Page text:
Marianne von Werefkin

Marianne von Werefkin, born Marianna Wladimirowna Werewkina (Russian: Мариа́нна Влади́мировна Верёвкина, tr. Mariánna Vladímirovna Verëvkina, IPA: [mərʲɪˈanːə vlɐˈdʲimʲɪrəvnə vʲɪˈrʲɵfkʲɪnə]; 10 September [O.S. 29 August] 1860 – 6 February 1938), was a Russian-German-Swiss Expressionist painter.

Marianne von Werefkin
Werefkin, Marianne von - Selfportrait I - Google Art Project.jpg
Self portrait, circa 1910
Born
Marianna Wladimirowna Werewkina

(1860-09-10)10 September 1860
Died6 February 1938(1938-02-06) (aged 77)
Known forpainting
MovementExpressionism

Life and careerEdit

Marianne von Werefkin was born in the Russian town of Tula as the daughter of the commander of the Ekaterinaburg Regiment. She had her first private academic drawing lessons at the age of fourteen. In 1880, she became a student of Ilya Repin, the most important painter of Russian Realism. Her progress was dealt a setback by a hunting accident in 1888 in which she accidentally shot her right hand which remained crippled after a lengthy period of recovery. By practicing persistently she finally managed to use drawing and painting instruments with her right hand again.

In 1892 she met Alexej von Jawlensky, who desired to be her protégé, and in 1896 she, Jawlensky, and their servant moved to Munich. Werefkin studied with other Russians in Munich at an art school directed by the Slovenian Anton Ažbè.[1]

For the sake of Jawlensky's painting, Werefkin interrupted her painting for almost ten years.

She began painting again in 1906. In 1907 she created her first expressionist works; in these she followed Paul Gauguin's and Louis Anquetin's style of "surface painting", while also showing the influence of Edvard Munch. She and Jawlensky spent in 1908 several periods working with Kandinsky and Münter after their discovery of the picturesque rural town of Murnau near Munich, where Gabriele Münter owned a house. The four artists frequently painted together in open air in and around Murnau.

At her Munich apartment, Werefkin initiated a Salon which soon became a center of lively artistic exchange between members of the German and Russian avant-garde who would later be founders of the Neue Künstlervereinigung München (New Association of Artists in Munich, NKVM) and Blaue Reiter.[2] The NKVM, founded in 1909, became a forum of exhibitions and programming. At the first touring exhibition of NKVM, Werefkin exhibited Washerwomen (1909) and The Storm (1907). The simplified form and psychological content of works relate to the sources Werefkin admired at this time including the artist Paul Gauguin, Japanese woodcuts and the expressive works of the Nabis in France.[3]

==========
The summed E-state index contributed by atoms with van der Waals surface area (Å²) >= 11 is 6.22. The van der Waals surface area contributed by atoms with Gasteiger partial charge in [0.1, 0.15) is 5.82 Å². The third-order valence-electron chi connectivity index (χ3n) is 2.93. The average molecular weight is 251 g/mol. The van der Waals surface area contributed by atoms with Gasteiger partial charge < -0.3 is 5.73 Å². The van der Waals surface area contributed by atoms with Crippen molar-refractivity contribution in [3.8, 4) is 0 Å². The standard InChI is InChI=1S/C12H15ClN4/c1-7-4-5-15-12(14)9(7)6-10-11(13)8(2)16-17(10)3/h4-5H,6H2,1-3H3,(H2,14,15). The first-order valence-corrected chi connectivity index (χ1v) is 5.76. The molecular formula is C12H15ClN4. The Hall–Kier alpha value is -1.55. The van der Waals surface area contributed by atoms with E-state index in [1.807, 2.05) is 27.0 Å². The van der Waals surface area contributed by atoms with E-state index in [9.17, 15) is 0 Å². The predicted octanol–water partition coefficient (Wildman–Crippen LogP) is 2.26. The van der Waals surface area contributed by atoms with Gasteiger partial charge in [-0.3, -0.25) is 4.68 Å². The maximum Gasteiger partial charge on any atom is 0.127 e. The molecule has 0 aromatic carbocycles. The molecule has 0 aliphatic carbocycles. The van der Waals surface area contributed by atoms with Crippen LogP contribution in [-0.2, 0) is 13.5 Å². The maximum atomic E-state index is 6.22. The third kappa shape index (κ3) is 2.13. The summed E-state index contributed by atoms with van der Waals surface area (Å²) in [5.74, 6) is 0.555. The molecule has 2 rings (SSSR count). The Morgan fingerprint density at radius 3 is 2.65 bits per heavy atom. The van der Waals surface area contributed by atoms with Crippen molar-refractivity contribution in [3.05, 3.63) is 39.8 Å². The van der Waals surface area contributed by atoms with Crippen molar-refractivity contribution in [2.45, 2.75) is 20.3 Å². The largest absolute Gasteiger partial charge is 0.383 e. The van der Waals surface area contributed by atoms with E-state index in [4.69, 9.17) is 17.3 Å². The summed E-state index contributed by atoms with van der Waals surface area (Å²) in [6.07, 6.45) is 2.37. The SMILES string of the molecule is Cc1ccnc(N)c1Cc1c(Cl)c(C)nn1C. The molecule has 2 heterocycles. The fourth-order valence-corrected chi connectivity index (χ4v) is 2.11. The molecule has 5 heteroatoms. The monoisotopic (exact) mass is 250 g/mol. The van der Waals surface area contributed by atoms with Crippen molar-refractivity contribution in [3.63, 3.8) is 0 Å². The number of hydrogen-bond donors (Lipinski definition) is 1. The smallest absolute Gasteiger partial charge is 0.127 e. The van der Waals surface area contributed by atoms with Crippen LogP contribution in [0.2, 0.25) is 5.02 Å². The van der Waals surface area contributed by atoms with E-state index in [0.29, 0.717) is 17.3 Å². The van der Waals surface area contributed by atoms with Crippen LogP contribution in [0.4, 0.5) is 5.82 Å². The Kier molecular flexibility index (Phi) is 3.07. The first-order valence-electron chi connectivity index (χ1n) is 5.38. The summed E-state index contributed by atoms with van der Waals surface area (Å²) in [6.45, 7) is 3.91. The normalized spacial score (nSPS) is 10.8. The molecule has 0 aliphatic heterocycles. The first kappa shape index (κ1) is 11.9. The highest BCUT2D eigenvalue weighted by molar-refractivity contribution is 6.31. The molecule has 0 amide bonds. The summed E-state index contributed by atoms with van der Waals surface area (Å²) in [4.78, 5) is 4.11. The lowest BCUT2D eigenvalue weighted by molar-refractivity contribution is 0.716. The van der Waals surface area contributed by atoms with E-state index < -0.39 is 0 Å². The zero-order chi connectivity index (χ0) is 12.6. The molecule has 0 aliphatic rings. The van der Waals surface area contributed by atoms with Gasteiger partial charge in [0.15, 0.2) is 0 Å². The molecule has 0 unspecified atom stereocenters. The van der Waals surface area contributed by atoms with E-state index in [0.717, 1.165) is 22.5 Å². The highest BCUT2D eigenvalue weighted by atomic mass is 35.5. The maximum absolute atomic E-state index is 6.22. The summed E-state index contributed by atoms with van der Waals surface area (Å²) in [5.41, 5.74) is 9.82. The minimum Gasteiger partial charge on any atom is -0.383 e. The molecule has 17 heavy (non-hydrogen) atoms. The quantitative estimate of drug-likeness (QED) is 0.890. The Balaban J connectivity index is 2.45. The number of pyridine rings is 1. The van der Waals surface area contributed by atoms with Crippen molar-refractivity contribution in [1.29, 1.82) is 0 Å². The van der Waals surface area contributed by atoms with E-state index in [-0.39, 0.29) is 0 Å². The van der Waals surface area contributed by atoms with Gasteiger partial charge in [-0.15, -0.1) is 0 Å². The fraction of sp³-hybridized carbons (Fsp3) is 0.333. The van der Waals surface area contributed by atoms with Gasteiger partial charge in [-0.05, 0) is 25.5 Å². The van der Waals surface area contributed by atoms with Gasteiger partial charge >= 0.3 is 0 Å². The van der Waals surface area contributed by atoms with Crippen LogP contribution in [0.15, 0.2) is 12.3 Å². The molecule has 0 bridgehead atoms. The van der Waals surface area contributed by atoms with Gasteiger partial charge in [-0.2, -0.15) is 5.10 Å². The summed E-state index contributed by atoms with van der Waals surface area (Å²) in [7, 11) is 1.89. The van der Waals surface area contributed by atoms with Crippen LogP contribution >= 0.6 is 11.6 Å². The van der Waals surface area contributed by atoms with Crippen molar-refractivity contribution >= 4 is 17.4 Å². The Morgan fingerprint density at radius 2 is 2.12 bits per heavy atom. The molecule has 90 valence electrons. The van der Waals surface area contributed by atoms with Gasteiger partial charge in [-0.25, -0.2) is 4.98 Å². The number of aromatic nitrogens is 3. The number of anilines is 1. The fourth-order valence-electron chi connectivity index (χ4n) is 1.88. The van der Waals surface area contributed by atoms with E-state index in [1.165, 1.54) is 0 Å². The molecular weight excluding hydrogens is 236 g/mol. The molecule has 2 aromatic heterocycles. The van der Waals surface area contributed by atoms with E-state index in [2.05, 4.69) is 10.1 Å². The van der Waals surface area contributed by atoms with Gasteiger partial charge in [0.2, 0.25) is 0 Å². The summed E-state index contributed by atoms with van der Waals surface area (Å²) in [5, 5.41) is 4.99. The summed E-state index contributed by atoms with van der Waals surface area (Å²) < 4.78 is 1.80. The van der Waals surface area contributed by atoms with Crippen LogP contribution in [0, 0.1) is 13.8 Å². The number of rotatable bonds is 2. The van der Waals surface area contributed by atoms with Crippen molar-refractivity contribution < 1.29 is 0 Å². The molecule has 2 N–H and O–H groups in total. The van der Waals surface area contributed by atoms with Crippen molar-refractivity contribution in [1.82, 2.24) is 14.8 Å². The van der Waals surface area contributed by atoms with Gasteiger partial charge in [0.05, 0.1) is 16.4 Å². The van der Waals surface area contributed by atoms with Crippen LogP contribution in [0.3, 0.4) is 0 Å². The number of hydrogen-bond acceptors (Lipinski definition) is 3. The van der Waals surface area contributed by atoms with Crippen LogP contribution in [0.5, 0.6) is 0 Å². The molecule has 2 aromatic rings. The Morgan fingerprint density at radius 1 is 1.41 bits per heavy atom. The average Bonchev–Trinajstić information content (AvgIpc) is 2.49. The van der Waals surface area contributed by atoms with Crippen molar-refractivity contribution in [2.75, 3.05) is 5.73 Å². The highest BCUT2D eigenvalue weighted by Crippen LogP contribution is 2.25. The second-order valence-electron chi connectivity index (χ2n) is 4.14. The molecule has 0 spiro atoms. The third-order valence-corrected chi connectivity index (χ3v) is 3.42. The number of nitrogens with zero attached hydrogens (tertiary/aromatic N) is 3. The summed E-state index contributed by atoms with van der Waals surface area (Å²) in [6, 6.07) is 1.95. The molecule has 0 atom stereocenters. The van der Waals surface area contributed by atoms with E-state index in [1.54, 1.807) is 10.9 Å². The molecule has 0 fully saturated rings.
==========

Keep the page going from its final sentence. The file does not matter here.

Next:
Werefkin also founded the “Lukasbruderschaft” of which also Kandinsky was a member.[4]

The two principals of Blaue Reiter, Kandinsky and Marc, met each other at Werefkin and Jawlensky's home on New Year's Eve in 1911.[1] After a few years Wassily Kandinsky and Franz Marc distanced themselves from NKVM and formed the Der Blaue Reiter (Blue Rider). The group was founded by a number of Russian emigrants, including Wassily Kandinsky, Alexej von Jawlensky and a number of native German artists, such as Franz Marc, August Macke and Gabriele Münter. Werefkin began exhibiting together with Blaue Reiter in 1913.

At the outbreak of the First World War, Werefkin and Jawlensky immigrated to Switzerland, near Geneva. They later moved to Zurich. By 1918, they had separated, and Werefkin moved alone to Ascona, on Lago Maggiore where she painted many colorful, landscapes in an expressionist style. In 1924 she founded the artist group "Großer Bär" (i.e., Big Bear, Ursa Major).

In her later years, she painted posters. Her friends "Carmen" and "Diego Hagmann" protected her from poverty.

Marianne von Werefkin died in Ascona on 6 February 1938. She was buried in the Russian graveyard in Ascona.

Gallery of paintingsEdit

See alsoEdit

ReferencesEdit

Quoted from: "Marianne von Werefkin in Murnau - Kunst und Theorie, Vorbilder und Künstlerfreunde", Katalog einer Sonderausstellung im Schloßmuseum Murnau, bearbeitet von Brigitte Salmen.

  1. ^ a b Barnett, Vivian Endicott. “Russian Artists in Munich and the Russian Participation in Der Blaue Reiter.” In Russian Modernism: Cross Currents of German and Russian Art, 1907-1917, 61–74. Edited by Konstantin Akinsha. Munich, London, New York: Prestel, 2015.
  2. ^ Barnett, Vivian Endicott. “Russian Artists in Munich and the Russian Participation in Der Blaue Reiter.” In Russian Modernism: Cross Currents of German and Russian Art, 1907-1917, 61–74. Edited by Konstantin Akinsha. Munich, London, New York: Prestel, 2015.
  3. ^ "Marianne von Werefkin Wäscherinnen". Lenbachhaus Sammlung Online. Retrieved 27 September 2019.
  4. ^ Roßbeck, Brigitte (2014). Marianne von Werefkin: Die Russin aus dem Kreis des Blauen Reiters. Siedler Verlag. ISBN 9783641156046.

External linksEdit